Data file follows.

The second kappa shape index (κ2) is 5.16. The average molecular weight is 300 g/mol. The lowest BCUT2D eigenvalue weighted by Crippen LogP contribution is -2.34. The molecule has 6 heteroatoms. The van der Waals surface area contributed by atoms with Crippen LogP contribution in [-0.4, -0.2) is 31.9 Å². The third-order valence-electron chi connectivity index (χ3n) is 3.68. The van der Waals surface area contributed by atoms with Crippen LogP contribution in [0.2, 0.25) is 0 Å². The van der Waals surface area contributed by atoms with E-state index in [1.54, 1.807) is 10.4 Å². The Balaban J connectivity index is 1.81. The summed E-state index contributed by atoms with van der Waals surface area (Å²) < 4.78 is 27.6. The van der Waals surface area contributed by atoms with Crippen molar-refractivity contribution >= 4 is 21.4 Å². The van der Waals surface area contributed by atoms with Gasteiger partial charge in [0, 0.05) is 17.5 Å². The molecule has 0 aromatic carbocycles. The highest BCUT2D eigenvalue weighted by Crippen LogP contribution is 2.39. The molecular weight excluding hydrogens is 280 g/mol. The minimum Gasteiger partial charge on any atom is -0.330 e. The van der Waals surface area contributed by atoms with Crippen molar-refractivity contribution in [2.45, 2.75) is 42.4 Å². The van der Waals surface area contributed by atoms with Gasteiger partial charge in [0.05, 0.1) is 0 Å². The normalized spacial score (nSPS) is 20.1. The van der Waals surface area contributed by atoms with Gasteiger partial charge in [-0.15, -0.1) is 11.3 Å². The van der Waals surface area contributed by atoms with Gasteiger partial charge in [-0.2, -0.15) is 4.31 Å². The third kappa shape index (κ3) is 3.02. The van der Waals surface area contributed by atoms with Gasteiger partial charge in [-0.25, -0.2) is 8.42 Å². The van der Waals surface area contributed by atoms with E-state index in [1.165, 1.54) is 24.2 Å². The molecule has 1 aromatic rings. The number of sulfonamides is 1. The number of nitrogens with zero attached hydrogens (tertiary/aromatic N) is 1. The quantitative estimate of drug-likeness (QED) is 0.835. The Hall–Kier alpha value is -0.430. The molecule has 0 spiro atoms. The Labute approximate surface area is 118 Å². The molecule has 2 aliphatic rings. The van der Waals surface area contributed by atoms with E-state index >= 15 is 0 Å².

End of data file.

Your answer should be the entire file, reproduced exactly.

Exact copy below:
The second kappa shape index (κ2) is 5.16. The average molecular weight is 300 g/mol. The lowest BCUT2D eigenvalue weighted by Crippen LogP contribution is -2.34. The molecule has 6 heteroatoms. The van der Waals surface area contributed by atoms with Crippen LogP contribution in [-0.4, -0.2) is 31.9 Å². The third-order valence-electron chi connectivity index (χ3n) is 3.68. The van der Waals surface area contributed by atoms with Crippen LogP contribution in [0.2, 0.25) is 0 Å². The van der Waals surface area contributed by atoms with E-state index in [1.54, 1.807) is 10.4 Å². The Balaban J connectivity index is 1.81. The summed E-state index contributed by atoms with van der Waals surface area (Å²) < 4.78 is 27.6. The van der Waals surface area contributed by atoms with Crippen molar-refractivity contribution >= 4 is 21.4 Å². The van der Waals surface area contributed by atoms with Gasteiger partial charge in [0, 0.05) is 17.5 Å². The molecule has 0 aromatic carbocycles. The highest BCUT2D eigenvalue weighted by Crippen LogP contribution is 2.39. The molecular weight excluding hydrogens is 280 g/mol. The minimum Gasteiger partial charge on any atom is -0.330 e. The van der Waals surface area contributed by atoms with Crippen molar-refractivity contribution in [2.45, 2.75) is 42.4 Å². The van der Waals surface area contributed by atoms with Gasteiger partial charge in [0.05, 0.1) is 0 Å². The normalized spacial score (nSPS) is 20.1. The van der Waals surface area contributed by atoms with Gasteiger partial charge in [-0.15, -0.1) is 11.3 Å². The van der Waals surface area contributed by atoms with Gasteiger partial charge in [-0.2, -0.15) is 4.31 Å². The third kappa shape index (κ3) is 3.02. The van der Waals surface area contributed by atoms with Gasteiger partial charge in [-0.25, -0.2) is 8.42 Å². The van der Waals surface area contributed by atoms with E-state index in [1.165, 1.54) is 24.2 Å². The molecule has 1 aromatic rings. The number of sulfonamides is 1. The number of nitrogens with zero attached hydrogens (tertiary/aromatic N) is 1. The quantitative estimate of drug-likeness (QED) is 0.835. The Hall–Kier alpha value is -0.430. The molecule has 0 spiro atoms. The Labute approximate surface area is 118 Å². The molecule has 2 aliphatic rings. The van der Waals surface area contributed by atoms with E-state index >= 15 is 0 Å².